Based on Tom Griffin's decade-old play of the same name, "The Boys Next Door" is a sweetly humorous story -- sensitively told and performed -- about four mentally disabled men sharing a house under the supervision of a dedicated social worker.
Based on Tom Griffin’s decade-old play of the same name, “The Boys Next Door” is a sweetly humorous story — sensitively told and performed — about four mentally disabled men sharing a house under the supervision of a dedicated social worker.
The four residents of the house are high-strung fussbudget Arnold Wiggins (Michael Jeter), developmentally disabled Lucien P. Singer (Courtney B. Vance), doughnut-loving manic-depressive Norman Bulansky (Nathan Lane) and schizophrenic Barry Klemper (Robert Sean Leonard). All are quite high-functioning.
Although social worker Jack (Tony Goldwyn) loves “the boys,” he makes the decision to switch professions, to car leasing. While the story obviously needs something to provide conflict, Jack’s move is not sufficiently explained or supported.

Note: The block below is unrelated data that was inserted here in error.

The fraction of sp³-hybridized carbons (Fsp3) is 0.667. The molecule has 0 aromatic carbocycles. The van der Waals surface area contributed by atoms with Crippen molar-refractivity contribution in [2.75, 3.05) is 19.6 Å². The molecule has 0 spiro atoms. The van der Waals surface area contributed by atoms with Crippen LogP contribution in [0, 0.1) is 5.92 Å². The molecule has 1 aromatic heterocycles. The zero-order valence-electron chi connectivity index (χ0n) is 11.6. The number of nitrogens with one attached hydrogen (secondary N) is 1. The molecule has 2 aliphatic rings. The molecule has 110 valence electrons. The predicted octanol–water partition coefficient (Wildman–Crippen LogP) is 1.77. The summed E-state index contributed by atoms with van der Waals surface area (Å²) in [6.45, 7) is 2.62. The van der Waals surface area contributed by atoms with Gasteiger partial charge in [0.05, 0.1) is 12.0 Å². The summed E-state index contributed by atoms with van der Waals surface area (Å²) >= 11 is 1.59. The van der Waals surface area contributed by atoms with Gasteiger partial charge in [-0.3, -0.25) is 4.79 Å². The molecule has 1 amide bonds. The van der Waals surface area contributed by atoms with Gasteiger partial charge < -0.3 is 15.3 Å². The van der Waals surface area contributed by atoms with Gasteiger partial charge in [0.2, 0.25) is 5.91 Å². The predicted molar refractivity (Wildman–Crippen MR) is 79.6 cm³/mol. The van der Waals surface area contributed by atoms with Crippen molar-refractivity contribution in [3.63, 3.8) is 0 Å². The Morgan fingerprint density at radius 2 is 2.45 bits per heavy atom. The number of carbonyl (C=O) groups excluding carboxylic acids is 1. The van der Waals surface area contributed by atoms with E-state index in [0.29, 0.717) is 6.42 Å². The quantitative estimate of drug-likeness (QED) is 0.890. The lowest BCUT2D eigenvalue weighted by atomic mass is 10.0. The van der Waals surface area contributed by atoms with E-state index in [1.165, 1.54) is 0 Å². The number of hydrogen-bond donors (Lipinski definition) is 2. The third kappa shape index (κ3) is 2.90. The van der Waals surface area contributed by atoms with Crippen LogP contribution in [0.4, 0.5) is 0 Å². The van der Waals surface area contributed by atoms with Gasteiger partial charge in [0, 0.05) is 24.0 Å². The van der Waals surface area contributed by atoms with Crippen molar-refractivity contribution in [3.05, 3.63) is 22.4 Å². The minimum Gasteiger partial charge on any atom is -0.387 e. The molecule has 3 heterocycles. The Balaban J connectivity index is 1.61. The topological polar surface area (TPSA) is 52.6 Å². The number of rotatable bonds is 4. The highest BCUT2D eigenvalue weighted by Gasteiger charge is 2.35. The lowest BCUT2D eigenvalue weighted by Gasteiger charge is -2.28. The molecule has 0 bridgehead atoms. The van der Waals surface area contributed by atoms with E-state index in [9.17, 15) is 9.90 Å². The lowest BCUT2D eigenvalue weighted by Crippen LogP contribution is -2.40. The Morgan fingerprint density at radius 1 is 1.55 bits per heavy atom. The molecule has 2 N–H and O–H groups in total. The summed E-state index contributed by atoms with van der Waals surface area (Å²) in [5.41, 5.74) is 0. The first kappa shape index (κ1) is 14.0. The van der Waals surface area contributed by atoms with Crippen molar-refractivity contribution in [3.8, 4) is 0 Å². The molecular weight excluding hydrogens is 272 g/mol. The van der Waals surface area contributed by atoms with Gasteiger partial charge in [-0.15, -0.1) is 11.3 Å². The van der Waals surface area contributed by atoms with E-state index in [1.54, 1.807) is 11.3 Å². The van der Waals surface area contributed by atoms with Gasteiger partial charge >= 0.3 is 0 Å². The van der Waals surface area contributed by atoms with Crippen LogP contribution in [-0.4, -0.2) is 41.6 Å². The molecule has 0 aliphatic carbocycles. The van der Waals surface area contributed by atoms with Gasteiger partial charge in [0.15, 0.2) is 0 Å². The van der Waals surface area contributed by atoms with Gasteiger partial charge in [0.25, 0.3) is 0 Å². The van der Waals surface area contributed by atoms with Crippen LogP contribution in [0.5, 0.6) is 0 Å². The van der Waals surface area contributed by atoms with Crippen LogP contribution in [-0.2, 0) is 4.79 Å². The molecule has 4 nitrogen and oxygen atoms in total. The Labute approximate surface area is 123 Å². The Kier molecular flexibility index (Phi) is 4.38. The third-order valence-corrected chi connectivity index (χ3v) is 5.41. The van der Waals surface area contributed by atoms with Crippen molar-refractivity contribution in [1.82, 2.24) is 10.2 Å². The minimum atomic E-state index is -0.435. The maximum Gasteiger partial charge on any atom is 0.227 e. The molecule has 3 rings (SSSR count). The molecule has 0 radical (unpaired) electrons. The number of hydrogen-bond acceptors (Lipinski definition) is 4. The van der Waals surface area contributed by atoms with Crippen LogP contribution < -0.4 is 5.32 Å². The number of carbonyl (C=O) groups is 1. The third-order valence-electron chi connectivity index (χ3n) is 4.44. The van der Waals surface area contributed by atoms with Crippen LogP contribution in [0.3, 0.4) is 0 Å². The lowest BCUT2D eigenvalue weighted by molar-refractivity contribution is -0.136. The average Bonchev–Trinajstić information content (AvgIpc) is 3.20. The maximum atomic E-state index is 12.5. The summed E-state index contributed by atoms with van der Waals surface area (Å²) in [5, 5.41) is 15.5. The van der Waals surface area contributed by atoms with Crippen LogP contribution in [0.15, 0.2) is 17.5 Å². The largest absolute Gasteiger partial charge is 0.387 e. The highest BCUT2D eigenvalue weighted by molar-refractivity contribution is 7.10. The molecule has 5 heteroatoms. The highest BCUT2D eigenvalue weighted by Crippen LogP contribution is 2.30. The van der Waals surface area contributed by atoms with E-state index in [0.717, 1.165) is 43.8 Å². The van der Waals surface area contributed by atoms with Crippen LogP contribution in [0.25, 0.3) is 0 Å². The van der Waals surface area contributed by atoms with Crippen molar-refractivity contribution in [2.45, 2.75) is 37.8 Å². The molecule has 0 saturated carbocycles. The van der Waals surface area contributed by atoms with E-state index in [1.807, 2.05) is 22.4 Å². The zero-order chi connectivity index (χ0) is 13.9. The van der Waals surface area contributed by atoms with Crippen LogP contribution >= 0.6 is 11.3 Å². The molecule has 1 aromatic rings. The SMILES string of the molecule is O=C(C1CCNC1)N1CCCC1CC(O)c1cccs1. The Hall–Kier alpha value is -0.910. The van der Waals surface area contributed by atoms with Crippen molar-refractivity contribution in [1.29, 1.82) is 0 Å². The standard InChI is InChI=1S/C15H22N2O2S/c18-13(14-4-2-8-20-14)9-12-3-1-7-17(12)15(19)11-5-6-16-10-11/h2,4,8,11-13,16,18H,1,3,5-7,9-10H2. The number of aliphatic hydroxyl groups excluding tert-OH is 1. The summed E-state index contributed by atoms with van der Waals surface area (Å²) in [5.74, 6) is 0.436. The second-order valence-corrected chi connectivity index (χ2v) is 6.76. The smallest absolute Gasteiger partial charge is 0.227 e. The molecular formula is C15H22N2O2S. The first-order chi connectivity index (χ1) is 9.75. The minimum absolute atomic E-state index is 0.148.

His wife (Jenny Robertson) feels neglected, but she works with foster children (according to a throwaway line), so one would expect her to understand Jack’s devotion to his work a little better.
Secondary plotlines include Norman’s sweetly tentative romance with Sheila (Mare Winningham); the fragile Lucien testifying before a state Senate committee on funding for the disabled; and a visit from Barry’s estranged father (Richard Jenkins), which is undercut by latter’s overacting and pedestrian scripting.
Leonard delivers a performance of great depth as Barry, the most poignant character because of his awareness of his situation. Lane and Jeter, aware of the fine line between character and caricature, offer delicately balanced portrayals. Vance has a childlike innocence as Lucien. As Jack, Goldwyn is well cast.
Director John Erman avoids sentimentality, emphasizing the humor and humanity of the story. Weaknesses in William Blinn’s script are mostly in plot underpinnings; main characters are well drawn.
Toronto locations are effectively lensed by Frank Tidy. John Kander contributes sprightly, ragtime-flavored music. Participation of developmentally challenged actors boosts reality quotient and is a welcome display of a commitment to diversity.